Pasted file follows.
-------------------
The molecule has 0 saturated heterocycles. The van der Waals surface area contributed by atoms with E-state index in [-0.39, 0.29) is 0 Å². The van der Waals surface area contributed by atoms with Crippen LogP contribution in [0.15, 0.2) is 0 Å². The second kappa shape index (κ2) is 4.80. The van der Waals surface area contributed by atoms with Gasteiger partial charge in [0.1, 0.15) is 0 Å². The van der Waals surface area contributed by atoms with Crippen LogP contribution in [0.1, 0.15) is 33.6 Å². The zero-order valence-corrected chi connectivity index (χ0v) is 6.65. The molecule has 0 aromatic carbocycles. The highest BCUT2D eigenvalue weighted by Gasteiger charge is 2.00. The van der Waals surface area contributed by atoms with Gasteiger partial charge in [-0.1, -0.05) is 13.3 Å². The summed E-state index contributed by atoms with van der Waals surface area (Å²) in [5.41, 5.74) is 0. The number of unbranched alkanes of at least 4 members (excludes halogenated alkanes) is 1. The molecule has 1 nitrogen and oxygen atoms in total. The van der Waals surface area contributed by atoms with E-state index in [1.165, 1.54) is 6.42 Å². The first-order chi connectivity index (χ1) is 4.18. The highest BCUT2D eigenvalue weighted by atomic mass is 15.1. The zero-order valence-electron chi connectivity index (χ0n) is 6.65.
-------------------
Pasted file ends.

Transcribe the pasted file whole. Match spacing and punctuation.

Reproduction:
The molecule has 0 saturated heterocycles. The van der Waals surface area contributed by atoms with E-state index in [-0.39, 0.29) is 0 Å². The van der Waals surface area contributed by atoms with Crippen LogP contribution in [0.15, 0.2) is 0 Å². The second kappa shape index (κ2) is 4.80. The van der Waals surface area contributed by atoms with Gasteiger partial charge in [0.1, 0.15) is 0 Å². The van der Waals surface area contributed by atoms with Crippen LogP contribution in [0.1, 0.15) is 33.6 Å². The zero-order valence-corrected chi connectivity index (χ0v) is 6.65. The molecule has 0 aromatic carbocycles. The highest BCUT2D eigenvalue weighted by Gasteiger charge is 2.00. The van der Waals surface area contributed by atoms with Gasteiger partial charge in [-0.1, -0.05) is 13.3 Å². The summed E-state index contributed by atoms with van der Waals surface area (Å²) in [5.41, 5.74) is 0. The number of unbranched alkanes of at least 4 members (excludes halogenated alkanes) is 1. The molecule has 1 nitrogen and oxygen atoms in total. The van der Waals surface area contributed by atoms with E-state index in [1.165, 1.54) is 6.42 Å². The first-order chi connectivity index (χ1) is 4.18. The highest BCUT2D eigenvalue weighted by atomic mass is 15.1. The zero-order valence-electron chi connectivity index (χ0n) is 6.65.